In desperation I called her teacher who mentioned the television report on 282. I did further investigation on the net, and read your site. The result was that we returned to using our bread maker after not having used it for nearly two years. After about ten days, we had a different child. She started concentrating! She finished in 10 minutes what she previously couldn't finish in 4 hours. Her spelling started to improve as did her handwriting. She also finally learned to ride a two-wheeled bike!

As you can imagine, we were thrilled. After two years of underachieving and barely being grade level, our daughter is finally starting to accelerate and achieve some of that potential. I am grateful we had the assessment as it shows how much she was behind. We have become very angry that this preservative is allowed ...- by email, see more in the propionate story collection:


I regard propionate-based preservatives as the worst additives of all, because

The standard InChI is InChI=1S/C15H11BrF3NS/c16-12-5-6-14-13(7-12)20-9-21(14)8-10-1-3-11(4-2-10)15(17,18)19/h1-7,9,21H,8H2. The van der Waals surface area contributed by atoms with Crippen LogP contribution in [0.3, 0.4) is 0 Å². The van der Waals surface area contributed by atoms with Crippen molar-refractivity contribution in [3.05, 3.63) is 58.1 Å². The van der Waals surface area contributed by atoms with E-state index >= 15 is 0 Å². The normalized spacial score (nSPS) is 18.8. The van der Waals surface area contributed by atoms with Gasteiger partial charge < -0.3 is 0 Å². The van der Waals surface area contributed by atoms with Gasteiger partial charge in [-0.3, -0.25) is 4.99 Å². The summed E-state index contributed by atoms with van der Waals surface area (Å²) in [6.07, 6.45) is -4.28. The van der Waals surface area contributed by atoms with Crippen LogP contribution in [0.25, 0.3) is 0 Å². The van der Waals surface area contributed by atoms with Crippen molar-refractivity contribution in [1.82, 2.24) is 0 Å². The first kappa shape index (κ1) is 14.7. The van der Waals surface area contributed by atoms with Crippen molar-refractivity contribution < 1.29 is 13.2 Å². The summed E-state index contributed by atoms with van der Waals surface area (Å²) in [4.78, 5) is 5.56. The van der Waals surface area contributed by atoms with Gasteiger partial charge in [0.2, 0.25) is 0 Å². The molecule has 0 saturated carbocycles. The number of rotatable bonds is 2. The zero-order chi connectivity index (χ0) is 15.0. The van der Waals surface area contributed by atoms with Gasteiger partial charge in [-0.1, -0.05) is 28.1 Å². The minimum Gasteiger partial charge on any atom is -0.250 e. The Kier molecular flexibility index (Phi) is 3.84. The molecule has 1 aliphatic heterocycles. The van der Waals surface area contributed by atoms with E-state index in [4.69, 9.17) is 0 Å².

• they are used in a staple product eaten many times a day
  • reactions build up so slowly that consumers fail to recognise the problem
  • they are hidden under innocent sounding names, even in organic and gluten free products
  • they do not make bread last longer as consumers think, they only prevent mould
  • they could be replaced by better sanitation (there’s no mould on freshly baked bread)

What you can do

  • Vote with your dollars - never buy bread or wraps with propionate-based preservatives
  • Demand bread that is preservative free or treated with ethyl alcohol instead

More information

Our factsheet

J. Bonetto and A. Bortoli, "Development and retention of ethyl-alcohol in sandwich loaves, Industrie Alimentari, 35(354), 1996, pp.1283-1286, as described in:  P. Dantigny et al. Modelling the effect of ethanol on growth rate of food spoilage moulds International Journal of Food Microbiology 98 (2005) 261–269

Sanitation needed to prevent mould growth in bread:

Cultured dextrose consists of an undefined mixture of fermentation metabolites, including … propionic …”    - Wikipedia article obviously written by a Big Food advocate

Test your food additive knowledge here